We’re going to pay more attention to the parameters (all that stuff in the parentheses) than to the rest of the call. There are six params being passed.

The first, Section, just tells VB what section of the VB.INI file to look in. You’ll remember we set this with the conditional compile statement a couple lines ago. The section of the VB.INI file that handles 32-bit Add-Ins looks like this:


You’ll notice that Example.BasicAddin is in there… this is the next param we pass. We’ll go back in a few minutes and explain why the Example part is there. For now, you’ll note that the top line of the little piece I’ve included here is [Add-Ins32]. It’s no coincidence that this is what our conditional compile statement sets the Section constant to if it’s aimed at the 32-bit environment. The square brackets around Add-Ins32 tells VB (well… Windows for that matter) that this is a section header and all of the things between it and the next thing surrounded by square brackets (or the end of the file) are part of that section.

Example.BasicAddin is a keystring. The format for sections of INI files (and the registry, pretty much) is:

[Section Header]

It’s the keyvalues that you want to write, read, etc. in order to use either INI’s or the registry. (As a quick aside… why the heck MS decided to make VB4.0 write to an INI file here instead of putting that all in the registry is simply beyond me. Maybe it’s because there’s also a 16-bit version and 16-bit versions of Windows are pretty much clueless about registries. In any event, when at all possible for your programs for Win95 or WinNT you should use the registry instead of a private INI file.)

Example.Addin (or rather, the param space that it’s in) is the only thing in the API call that you need to change from the code I’ve presented you when you make another Add-In. The very next Add-In I wrote after figuring out the Example.Addin was my Message Box Maker. You’ll note that right above Example.Addin is MsgBoxMaker.MBMClass. Both entries are a combination of the Project Name and the Class Module Name for a given Add-In.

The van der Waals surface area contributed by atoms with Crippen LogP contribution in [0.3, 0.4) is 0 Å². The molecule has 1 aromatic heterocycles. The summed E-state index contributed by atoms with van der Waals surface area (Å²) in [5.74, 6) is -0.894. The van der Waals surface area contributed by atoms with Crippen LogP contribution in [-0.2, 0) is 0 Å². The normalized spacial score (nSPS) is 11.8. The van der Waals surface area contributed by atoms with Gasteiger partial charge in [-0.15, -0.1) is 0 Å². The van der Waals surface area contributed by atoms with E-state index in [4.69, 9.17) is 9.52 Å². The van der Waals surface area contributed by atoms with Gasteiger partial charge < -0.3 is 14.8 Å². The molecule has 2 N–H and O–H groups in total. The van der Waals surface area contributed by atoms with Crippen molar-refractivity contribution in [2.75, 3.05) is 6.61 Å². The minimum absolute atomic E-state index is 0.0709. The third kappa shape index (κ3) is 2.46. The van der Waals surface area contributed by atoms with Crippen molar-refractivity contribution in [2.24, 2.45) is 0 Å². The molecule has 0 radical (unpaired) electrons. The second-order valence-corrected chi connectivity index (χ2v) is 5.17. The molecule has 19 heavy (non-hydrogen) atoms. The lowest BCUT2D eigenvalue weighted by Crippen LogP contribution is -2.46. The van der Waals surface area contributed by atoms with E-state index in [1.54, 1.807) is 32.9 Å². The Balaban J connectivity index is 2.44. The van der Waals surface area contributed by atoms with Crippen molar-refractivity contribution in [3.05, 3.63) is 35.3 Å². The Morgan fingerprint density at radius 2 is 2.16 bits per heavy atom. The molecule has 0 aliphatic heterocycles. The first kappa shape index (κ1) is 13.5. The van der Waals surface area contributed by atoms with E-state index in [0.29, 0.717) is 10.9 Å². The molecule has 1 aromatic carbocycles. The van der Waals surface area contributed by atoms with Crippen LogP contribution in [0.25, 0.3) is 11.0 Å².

So… now let’s go back to your running instance of VB (and it’s about time, eh?). This should probably be Step Six… but we still have a bit of work to do in Step Five so we’ll compromise here and call it:

Step Five-A

Click on Tools. Choose Options.

This will bring up a tabbed dialog with four tabs, Environment, Project, Editor and Advanced. We saw this a little bit ago when you set the Option Explicit on the Environment tab. Click on the Project tab. In the dropdown list called Startup Form, choose Sub Main. This will let Windows know that the first thing it needs to do when calling your Add-In (or any other VB program for that matter) is to run the code in Sub Main. A VB project can only have one Sub Main, no matter how many code modules, class modules, form modules, etc. that it possesses.

Next, enter a name in the Project Name textbox. As I pointed out a moment ago, it’s the combination of this and your Class Module Name that go into the VB.INI to tell the VBIDE just what the heck it’s supposed to run when you click on the entry in the Add-Ins menu. We’re calling this project Example, so that’s what you should type in there.

Now look at the frame called StartMode. It has two radio buttons, StandAlone and OLE Server. Click on the OLE Server one, because that’s what we’re writing here, an OLE server. (Gee… just like the big boys!)

Note that all of this (entering the Project Name, setting the Startup Form to Sub Main and setting the StartMode to OLE Server) are required for Add-Ins. Just do it this way every time.

Now click on the Advanced tab. Find the frame named Error Trapping and click on the radio button next to Break in Class Module. This, too, is required for Add-Ins.

Go ahead and click on the OK button. We’re done here. Now it’s about time to save. Save this project (in whatever folder blows your hair back). Make sure that when asked for a project name (the filename.vbp file) you tell it Example.

Back to Step Five

When we last left our intrepid coder, he or she was being led through the code in Sub Main and had just finished talking about the second param in the call to the GetPrivateProfileString API "Example.Addin" when they had been led off on a long digression.

The next parameter passed is "NotFound". This is simply the default string that GetPrivateProfileString will pass back to RetStr if the requested section is not found in the VB.INI file.

Now RetStr and BufSize are passed to the API call. Remember, C++ likes to have these things set out neat for it, so just humor it and don’t change these params.

Lastly you pass it "VB.INI" which, oddly enough, tells the Windows API that VB.INI is the file it should be looking at for all the rest of the stuff. Don’t change this either.

The next line:

RetStr = Left(RetStr, Ret)

This simply takes the RetStr that the GetPrivateProfileString API call has set, and trims off all of the spaces to the right of the actual number of returned characters (set by the GetPrivateProfileString API call in Ret).

At last we get to the juicy parts! The If/Then branch…

If RetStr = "NotFound" Then
    WritePrivateProfileString Section, "Example.BasicAddin", "0", "VB.INI"
End If

…says: "If you can’t find an entry in VB.INI under Section (either Add-Ins16 or Add-Ins32) who’s keyname is Example.BasicAddin then you need to write the info to the VB.INI file".